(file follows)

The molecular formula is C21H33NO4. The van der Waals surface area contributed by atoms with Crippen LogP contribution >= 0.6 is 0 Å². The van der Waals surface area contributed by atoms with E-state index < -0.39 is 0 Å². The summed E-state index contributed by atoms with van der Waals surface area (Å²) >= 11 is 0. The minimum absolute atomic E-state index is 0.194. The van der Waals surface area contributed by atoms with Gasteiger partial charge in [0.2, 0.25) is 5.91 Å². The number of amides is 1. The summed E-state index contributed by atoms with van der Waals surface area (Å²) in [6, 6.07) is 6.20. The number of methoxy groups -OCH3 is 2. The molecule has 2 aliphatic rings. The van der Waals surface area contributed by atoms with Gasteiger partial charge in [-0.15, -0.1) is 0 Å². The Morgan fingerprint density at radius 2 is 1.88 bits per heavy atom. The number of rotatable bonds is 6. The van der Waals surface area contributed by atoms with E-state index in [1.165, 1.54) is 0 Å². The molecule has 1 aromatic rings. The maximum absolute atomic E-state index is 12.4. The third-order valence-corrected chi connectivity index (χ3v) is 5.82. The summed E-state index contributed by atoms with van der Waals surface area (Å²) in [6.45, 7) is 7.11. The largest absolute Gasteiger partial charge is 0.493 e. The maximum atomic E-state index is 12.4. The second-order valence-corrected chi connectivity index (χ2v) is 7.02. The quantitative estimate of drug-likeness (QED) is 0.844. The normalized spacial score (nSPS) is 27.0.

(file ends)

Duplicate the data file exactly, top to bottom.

The molecular formula is C21H33NO4. The van der Waals surface area contributed by atoms with Crippen LogP contribution >= 0.6 is 0 Å². The van der Waals surface area contributed by atoms with E-state index < -0.39 is 0 Å². The summed E-state index contributed by atoms with van der Waals surface area (Å²) >= 11 is 0. The minimum absolute atomic E-state index is 0.194. The van der Waals surface area contributed by atoms with Gasteiger partial charge in [0.2, 0.25) is 5.91 Å². The number of amides is 1. The summed E-state index contributed by atoms with van der Waals surface area (Å²) in [6, 6.07) is 6.20. The number of methoxy groups -OCH3 is 2. The molecule has 2 aliphatic rings. The van der Waals surface area contributed by atoms with Gasteiger partial charge in [-0.15, -0.1) is 0 Å². The Morgan fingerprint density at radius 2 is 1.88 bits per heavy atom. The number of rotatable bonds is 6. The van der Waals surface area contributed by atoms with E-state index in [1.165, 1.54) is 0 Å². The molecule has 1 aromatic rings. The maximum absolute atomic E-state index is 12.4. The third-order valence-corrected chi connectivity index (χ3v) is 5.82. The summed E-state index contributed by atoms with van der Waals surface area (Å²) in [6.45, 7) is 7.11. The largest absolute Gasteiger partial charge is 0.493 e. The maximum atomic E-state index is 12.4. The second-order valence-corrected chi connectivity index (χ2v) is 7.02. The quantitative estimate of drug-likeness (QED) is 0.844. The normalized spacial score (nSPS) is 27.0.